PMNC 2017 : Invited Speakers : India’S Global Leadership – Restoring The Glorious Days
PMNC 2017

A country is a global leader when it contributes significantly to the world. Citing examples from India’s past, Brajesh Kaimal made his case for India having been a global leader since the Indus Valley civilization.

He spoke about India’s accomplishments in various sectors including education, architecture, space exploration, and infrastructure building. “The Bhagavad Gita is the best management book and the Arthashastra provides ample guidelines on selecting a minister. The rock-cutting precision in the Ajanta caves, building of the 60-metre-tall Brihadeeswarar Temple in Thanjavur before the invention of the wheel, and Jaipur’s Jal Mahal built in the middle of a lake, that does not leak, are some of our ancient architectural mega projects,” said Mr. Kaimal.

Some of the modern-day symbols of project success are India’s Mars Orbiter Mission that showed India’s prowess in successfully executing projects of high complexity at low costs; infrastructure projects such as the Kochi International Airport that runs on solar energy; and the child-friendly Koyambedu bus terminus in Chennai.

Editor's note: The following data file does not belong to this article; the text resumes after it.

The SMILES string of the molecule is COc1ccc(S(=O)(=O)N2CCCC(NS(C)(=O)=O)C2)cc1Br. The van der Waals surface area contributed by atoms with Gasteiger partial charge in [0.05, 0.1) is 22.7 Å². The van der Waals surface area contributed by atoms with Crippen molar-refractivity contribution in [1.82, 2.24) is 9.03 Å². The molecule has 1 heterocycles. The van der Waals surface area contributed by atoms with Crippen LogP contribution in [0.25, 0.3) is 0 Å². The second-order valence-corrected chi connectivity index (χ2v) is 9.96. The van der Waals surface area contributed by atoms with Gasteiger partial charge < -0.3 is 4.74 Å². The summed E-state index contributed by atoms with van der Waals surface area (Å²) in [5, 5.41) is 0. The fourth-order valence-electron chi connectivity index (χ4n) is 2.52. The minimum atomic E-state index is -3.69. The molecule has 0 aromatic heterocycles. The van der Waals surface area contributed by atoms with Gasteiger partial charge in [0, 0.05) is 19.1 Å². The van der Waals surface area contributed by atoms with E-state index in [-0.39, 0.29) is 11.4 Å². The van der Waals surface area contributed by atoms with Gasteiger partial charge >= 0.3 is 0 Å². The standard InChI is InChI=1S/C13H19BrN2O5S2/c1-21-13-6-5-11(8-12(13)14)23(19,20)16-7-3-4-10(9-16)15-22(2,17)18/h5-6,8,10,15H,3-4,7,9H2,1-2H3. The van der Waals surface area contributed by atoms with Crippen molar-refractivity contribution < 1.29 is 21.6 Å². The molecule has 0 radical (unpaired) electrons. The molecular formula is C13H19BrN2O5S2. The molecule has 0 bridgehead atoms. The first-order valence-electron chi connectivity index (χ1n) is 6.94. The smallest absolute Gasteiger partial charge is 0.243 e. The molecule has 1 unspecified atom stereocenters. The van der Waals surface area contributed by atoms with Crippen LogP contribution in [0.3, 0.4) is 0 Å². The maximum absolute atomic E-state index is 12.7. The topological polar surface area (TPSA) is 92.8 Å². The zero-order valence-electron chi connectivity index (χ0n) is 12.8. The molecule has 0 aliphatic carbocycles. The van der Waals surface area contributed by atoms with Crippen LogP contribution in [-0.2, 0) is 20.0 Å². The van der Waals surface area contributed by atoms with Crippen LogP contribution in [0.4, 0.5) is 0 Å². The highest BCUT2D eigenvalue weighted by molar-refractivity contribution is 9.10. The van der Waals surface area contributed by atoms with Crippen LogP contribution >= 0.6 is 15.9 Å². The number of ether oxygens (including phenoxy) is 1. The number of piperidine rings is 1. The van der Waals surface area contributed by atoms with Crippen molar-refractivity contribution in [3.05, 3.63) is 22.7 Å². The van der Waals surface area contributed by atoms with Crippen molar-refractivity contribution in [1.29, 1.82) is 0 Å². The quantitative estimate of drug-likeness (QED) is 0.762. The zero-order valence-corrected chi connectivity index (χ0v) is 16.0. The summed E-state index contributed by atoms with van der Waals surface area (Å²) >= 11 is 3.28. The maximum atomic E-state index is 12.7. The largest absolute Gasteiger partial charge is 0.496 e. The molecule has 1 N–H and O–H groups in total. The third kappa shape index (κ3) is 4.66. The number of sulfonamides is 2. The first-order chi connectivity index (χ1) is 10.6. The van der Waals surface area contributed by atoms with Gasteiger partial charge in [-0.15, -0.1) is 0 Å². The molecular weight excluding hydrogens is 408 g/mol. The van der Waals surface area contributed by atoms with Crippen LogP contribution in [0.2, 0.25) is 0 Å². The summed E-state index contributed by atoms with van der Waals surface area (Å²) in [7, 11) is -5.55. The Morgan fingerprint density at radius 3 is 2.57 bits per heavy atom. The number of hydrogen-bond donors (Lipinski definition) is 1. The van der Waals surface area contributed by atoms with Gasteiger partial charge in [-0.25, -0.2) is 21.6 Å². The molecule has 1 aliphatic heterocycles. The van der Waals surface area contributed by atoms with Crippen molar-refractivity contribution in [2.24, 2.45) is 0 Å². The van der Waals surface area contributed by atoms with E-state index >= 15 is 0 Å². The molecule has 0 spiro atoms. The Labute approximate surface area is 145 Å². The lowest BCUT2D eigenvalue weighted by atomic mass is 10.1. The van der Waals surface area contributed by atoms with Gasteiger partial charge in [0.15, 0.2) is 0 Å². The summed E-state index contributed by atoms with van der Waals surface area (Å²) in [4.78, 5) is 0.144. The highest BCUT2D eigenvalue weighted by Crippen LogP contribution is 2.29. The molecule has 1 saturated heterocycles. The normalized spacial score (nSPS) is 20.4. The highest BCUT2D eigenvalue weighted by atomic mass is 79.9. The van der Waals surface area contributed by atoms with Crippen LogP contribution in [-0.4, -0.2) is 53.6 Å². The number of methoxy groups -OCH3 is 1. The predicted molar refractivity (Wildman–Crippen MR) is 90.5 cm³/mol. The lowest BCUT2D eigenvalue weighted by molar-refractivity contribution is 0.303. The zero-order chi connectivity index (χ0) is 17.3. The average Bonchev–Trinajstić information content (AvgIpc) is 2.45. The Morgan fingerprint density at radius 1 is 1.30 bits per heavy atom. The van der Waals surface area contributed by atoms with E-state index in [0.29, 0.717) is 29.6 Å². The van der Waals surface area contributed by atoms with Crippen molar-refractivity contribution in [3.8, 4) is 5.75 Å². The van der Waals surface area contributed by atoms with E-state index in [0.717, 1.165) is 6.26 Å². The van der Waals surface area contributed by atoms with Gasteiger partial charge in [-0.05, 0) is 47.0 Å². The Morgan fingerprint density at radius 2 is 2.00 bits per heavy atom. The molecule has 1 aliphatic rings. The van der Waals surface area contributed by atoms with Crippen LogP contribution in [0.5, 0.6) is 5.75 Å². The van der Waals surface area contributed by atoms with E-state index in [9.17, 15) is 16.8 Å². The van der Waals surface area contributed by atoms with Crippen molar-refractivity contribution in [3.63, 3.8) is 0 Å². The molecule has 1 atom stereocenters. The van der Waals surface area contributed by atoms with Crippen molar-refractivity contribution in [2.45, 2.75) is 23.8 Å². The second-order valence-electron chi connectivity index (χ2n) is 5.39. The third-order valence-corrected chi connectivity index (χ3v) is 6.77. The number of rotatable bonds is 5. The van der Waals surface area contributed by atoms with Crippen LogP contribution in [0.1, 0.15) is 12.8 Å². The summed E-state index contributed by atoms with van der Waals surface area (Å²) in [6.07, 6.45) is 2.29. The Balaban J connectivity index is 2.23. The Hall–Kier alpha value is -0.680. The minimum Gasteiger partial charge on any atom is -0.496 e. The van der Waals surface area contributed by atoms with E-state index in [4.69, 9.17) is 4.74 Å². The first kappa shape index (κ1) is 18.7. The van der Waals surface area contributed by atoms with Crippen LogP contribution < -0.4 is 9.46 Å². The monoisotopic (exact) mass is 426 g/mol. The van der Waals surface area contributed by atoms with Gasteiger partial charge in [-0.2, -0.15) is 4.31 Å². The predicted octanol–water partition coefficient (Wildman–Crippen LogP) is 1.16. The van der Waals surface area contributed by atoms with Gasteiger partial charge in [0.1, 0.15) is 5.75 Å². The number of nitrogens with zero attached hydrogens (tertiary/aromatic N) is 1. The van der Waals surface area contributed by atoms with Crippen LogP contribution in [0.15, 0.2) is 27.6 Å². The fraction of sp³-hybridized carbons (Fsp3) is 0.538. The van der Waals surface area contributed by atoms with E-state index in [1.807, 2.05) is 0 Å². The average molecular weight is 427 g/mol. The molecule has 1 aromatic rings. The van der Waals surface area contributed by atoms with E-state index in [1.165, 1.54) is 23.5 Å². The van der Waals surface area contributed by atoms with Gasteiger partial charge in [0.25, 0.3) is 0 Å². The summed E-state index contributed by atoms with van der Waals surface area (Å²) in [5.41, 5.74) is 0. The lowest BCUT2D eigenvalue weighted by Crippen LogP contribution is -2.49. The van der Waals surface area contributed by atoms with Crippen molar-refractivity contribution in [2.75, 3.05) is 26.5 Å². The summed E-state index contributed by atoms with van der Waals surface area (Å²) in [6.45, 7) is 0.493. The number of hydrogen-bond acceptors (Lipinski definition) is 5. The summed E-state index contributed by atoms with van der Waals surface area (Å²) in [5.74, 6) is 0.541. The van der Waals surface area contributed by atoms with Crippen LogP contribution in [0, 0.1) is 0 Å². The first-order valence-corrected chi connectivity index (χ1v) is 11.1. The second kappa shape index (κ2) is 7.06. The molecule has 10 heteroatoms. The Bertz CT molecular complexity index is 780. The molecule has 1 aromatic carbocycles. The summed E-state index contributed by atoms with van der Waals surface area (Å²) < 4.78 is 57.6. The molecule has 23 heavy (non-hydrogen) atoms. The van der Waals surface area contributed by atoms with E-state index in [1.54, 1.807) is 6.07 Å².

He emphasized on the use of project management techniques he manufacturing industry is ever dynamic, and companies have to constantly innovate to compete in this space. With this as the premise, S. Ganesh Mani sought to throw light on project management techniques to combat challenges that automotive companies in India face.

Some of these threats are changing customer needs, government regulations, technological advancements such as driverless cars, clean mobility, and an ambiguous business environment. “Ambiguity makes it difficult to plan, but project managers can use data to predict trends. They must keep abreast of latest advancements,” said Mr. Mani.

He stressed on the need for responsible leadership, being supportive of team members, evoking passion in the team, and recruiting skilled resources. “The ordinary can be made extraordinary with the right people. Select people with different skills sets and get them to work together. Project managers should not just manage but drive a project,” added Mr. Mani. uniformly to help replicate such pockets of success across all walks of life.

He added that what had made such megaprojects a success was our workforce. Stressing on the need to turn a weakness into a strength, Mr. Kaimal said, “The growing population is seen as our country's biggest weakness, but this is actually our biggest strength.”